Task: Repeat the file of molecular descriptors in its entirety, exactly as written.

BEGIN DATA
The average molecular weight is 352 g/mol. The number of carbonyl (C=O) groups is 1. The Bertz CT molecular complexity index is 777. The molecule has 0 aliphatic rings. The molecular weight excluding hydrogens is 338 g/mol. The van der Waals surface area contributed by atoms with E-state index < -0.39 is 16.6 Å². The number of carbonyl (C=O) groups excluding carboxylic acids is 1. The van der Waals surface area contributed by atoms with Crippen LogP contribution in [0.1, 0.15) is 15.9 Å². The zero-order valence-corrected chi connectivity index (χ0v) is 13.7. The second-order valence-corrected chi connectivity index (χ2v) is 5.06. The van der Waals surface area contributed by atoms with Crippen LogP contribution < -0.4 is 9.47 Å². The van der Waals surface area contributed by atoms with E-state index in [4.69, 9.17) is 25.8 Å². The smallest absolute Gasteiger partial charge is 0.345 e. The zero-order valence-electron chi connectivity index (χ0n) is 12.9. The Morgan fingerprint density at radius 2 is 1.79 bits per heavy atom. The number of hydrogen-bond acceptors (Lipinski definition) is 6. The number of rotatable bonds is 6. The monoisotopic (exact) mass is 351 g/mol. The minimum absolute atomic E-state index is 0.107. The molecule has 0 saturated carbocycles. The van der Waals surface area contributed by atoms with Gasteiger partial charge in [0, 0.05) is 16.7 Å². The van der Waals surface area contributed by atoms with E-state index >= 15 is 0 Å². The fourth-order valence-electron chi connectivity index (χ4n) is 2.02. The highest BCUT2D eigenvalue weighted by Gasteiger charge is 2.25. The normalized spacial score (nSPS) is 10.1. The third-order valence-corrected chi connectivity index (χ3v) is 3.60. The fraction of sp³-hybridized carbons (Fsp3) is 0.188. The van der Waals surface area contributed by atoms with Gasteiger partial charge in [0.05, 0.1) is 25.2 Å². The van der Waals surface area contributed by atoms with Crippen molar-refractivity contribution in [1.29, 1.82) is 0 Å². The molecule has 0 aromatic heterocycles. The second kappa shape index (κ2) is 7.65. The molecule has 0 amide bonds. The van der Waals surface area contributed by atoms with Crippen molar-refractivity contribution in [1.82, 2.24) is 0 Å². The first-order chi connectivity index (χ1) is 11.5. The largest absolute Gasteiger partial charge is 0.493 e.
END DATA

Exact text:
The average molecular weight is 352 g/mol. The number of carbonyl (C=O) groups is 1. The Bertz CT molecular complexity index is 777. The molecule has 0 aliphatic rings. The molecular weight excluding hydrogens is 338 g/mol. The van der Waals surface area contributed by atoms with E-state index < -0.39 is 16.6 Å². The number of carbonyl (C=O) groups excluding carboxylic acids is 1. The van der Waals surface area contributed by atoms with Crippen LogP contribution in [0.1, 0.15) is 15.9 Å². The zero-order valence-corrected chi connectivity index (χ0v) is 13.7. The second-order valence-corrected chi connectivity index (χ2v) is 5.06. The van der Waals surface area contributed by atoms with Crippen LogP contribution < -0.4 is 9.47 Å². The van der Waals surface area contributed by atoms with E-state index in [4.69, 9.17) is 25.8 Å². The smallest absolute Gasteiger partial charge is 0.345 e. The zero-order valence-electron chi connectivity index (χ0n) is 12.9. The Morgan fingerprint density at radius 2 is 1.79 bits per heavy atom. The number of hydrogen-bond acceptors (Lipinski definition) is 6. The number of rotatable bonds is 6. The monoisotopic (exact) mass is 351 g/mol. The minimum absolute atomic E-state index is 0.107. The molecule has 0 saturated carbocycles. The van der Waals surface area contributed by atoms with Gasteiger partial charge in [0, 0.05) is 16.7 Å². The van der Waals surface area contributed by atoms with E-state index >= 15 is 0 Å². The fourth-order valence-electron chi connectivity index (χ4n) is 2.02. The highest BCUT2D eigenvalue weighted by Gasteiger charge is 2.25. The normalized spacial score (nSPS) is 10.1. The third-order valence-corrected chi connectivity index (χ3v) is 3.60. The fraction of sp³-hybridized carbons (Fsp3) is 0.188. The van der Waals surface area contributed by atoms with Gasteiger partial charge in [0.05, 0.1) is 25.2 Å². The van der Waals surface area contributed by atoms with Crippen molar-refractivity contribution in [1.29, 1.82) is 0 Å². The molecule has 0 aromatic heterocycles. The second kappa shape index (κ2) is 7.65. The molecule has 0 amide bonds. The van der Waals surface area contributed by atoms with Crippen molar-refractivity contribution in [1.82, 2.24) is 0 Å². The first-order chi connectivity index (χ1) is 11.5. The largest absolute Gasteiger partial charge is 0.493 e.